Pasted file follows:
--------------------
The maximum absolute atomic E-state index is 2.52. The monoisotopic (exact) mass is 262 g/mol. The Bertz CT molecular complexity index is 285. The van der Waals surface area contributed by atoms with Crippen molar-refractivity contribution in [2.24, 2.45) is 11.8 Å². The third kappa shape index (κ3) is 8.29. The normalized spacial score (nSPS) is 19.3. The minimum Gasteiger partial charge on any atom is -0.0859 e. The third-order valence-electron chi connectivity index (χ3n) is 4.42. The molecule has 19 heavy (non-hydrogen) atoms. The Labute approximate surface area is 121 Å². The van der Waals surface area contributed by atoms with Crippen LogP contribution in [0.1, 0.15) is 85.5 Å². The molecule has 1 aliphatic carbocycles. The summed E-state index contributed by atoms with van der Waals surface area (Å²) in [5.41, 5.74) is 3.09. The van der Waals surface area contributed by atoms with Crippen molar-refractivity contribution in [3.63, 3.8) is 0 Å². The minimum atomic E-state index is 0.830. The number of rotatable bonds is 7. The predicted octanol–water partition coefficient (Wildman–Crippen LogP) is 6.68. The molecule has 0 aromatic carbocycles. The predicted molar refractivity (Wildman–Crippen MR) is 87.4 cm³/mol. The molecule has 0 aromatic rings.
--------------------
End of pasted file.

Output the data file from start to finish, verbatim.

The maximum absolute atomic E-state index is 2.52. The monoisotopic (exact) mass is 262 g/mol. The Bertz CT molecular complexity index is 285. The van der Waals surface area contributed by atoms with Crippen molar-refractivity contribution in [2.24, 2.45) is 11.8 Å². The third kappa shape index (κ3) is 8.29. The normalized spacial score (nSPS) is 19.3. The minimum Gasteiger partial charge on any atom is -0.0859 e. The third-order valence-electron chi connectivity index (χ3n) is 4.42. The molecule has 19 heavy (non-hydrogen) atoms. The Labute approximate surface area is 121 Å². The van der Waals surface area contributed by atoms with Crippen LogP contribution in [0.1, 0.15) is 85.5 Å². The molecule has 1 aliphatic carbocycles. The summed E-state index contributed by atoms with van der Waals surface area (Å²) in [5.41, 5.74) is 3.09. The van der Waals surface area contributed by atoms with Crippen molar-refractivity contribution in [3.63, 3.8) is 0 Å². The minimum atomic E-state index is 0.830. The number of rotatable bonds is 7. The predicted octanol–water partition coefficient (Wildman–Crippen LogP) is 6.68. The molecule has 0 aromatic carbocycles. The predicted molar refractivity (Wildman–Crippen MR) is 87.4 cm³/mol. The molecule has 0 aromatic rings.